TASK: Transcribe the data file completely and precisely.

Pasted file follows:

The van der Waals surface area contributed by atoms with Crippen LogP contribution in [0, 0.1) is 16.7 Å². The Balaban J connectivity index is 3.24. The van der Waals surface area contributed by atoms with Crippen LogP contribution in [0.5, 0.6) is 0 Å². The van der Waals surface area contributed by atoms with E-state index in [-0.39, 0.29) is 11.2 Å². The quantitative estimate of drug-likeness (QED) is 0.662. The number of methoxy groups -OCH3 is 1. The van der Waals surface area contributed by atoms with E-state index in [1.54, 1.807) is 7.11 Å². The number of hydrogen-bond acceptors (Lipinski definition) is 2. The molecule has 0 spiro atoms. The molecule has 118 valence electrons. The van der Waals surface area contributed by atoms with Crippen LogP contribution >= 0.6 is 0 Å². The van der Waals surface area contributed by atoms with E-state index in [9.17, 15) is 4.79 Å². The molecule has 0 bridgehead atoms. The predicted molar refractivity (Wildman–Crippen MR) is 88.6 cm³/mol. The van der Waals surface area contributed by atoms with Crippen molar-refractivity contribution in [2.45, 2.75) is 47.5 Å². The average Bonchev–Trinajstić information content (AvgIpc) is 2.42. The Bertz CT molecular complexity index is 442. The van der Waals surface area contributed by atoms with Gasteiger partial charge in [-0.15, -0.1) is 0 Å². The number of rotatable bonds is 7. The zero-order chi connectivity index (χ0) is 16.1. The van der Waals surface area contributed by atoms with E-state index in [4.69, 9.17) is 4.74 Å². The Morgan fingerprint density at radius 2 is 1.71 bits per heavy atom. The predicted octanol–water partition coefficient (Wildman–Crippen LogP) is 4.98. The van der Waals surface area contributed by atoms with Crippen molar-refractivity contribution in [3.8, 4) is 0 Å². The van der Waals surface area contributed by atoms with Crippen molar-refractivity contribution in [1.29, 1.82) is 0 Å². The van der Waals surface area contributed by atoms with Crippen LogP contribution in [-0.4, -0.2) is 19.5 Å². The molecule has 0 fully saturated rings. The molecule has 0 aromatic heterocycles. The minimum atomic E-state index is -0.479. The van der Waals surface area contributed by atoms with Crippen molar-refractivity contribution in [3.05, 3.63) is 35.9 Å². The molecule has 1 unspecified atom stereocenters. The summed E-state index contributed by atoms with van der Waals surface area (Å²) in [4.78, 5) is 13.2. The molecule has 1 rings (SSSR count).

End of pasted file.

The van der Waals surface area contributed by atoms with Crippen LogP contribution in [0, 0.1) is 16.7 Å². The Balaban J connectivity index is 3.24. The van der Waals surface area contributed by atoms with Crippen LogP contribution in [0.5, 0.6) is 0 Å². The van der Waals surface area contributed by atoms with E-state index in [-0.39, 0.29) is 11.2 Å². The quantitative estimate of drug-likeness (QED) is 0.662. The number of methoxy groups -OCH3 is 1. The van der Waals surface area contributed by atoms with E-state index in [1.54, 1.807) is 7.11 Å². The number of hydrogen-bond acceptors (Lipinski definition) is 2. The molecule has 0 spiro atoms. The molecule has 118 valence electrons. The van der Waals surface area contributed by atoms with Crippen LogP contribution >= 0.6 is 0 Å². The van der Waals surface area contributed by atoms with E-state index in [9.17, 15) is 4.79 Å². The molecule has 0 bridgehead atoms. The predicted molar refractivity (Wildman–Crippen MR) is 88.6 cm³/mol. The van der Waals surface area contributed by atoms with Crippen molar-refractivity contribution in [2.45, 2.75) is 47.5 Å². The average Bonchev–Trinajstić information content (AvgIpc) is 2.42. The Bertz CT molecular complexity index is 442. The van der Waals surface area contributed by atoms with Gasteiger partial charge in [-0.15, -0.1) is 0 Å². The number of rotatable bonds is 7. The zero-order chi connectivity index (χ0) is 16.1. The van der Waals surface area contributed by atoms with E-state index in [4.69, 9.17) is 4.74 Å². The Morgan fingerprint density at radius 2 is 1.71 bits per heavy atom. The predicted octanol–water partition coefficient (Wildman–Crippen LogP) is 4.98. The van der Waals surface area contributed by atoms with Crippen molar-refractivity contribution in [3.8, 4) is 0 Å². The van der Waals surface area contributed by atoms with Crippen molar-refractivity contribution in [1.29, 1.82) is 0 Å². The van der Waals surface area contributed by atoms with Crippen LogP contribution in [-0.4, -0.2) is 19.5 Å². The molecule has 0 fully saturated rings. The molecule has 0 aromatic heterocycles. The minimum atomic E-state index is -0.479. The van der Waals surface area contributed by atoms with Crippen molar-refractivity contribution in [3.05, 3.63) is 35.9 Å². The molecule has 1 unspecified atom stereocenters. The summed E-state index contributed by atoms with van der Waals surface area (Å²) in [4.78, 5) is 13.2. The molecule has 1 rings (SSSR count).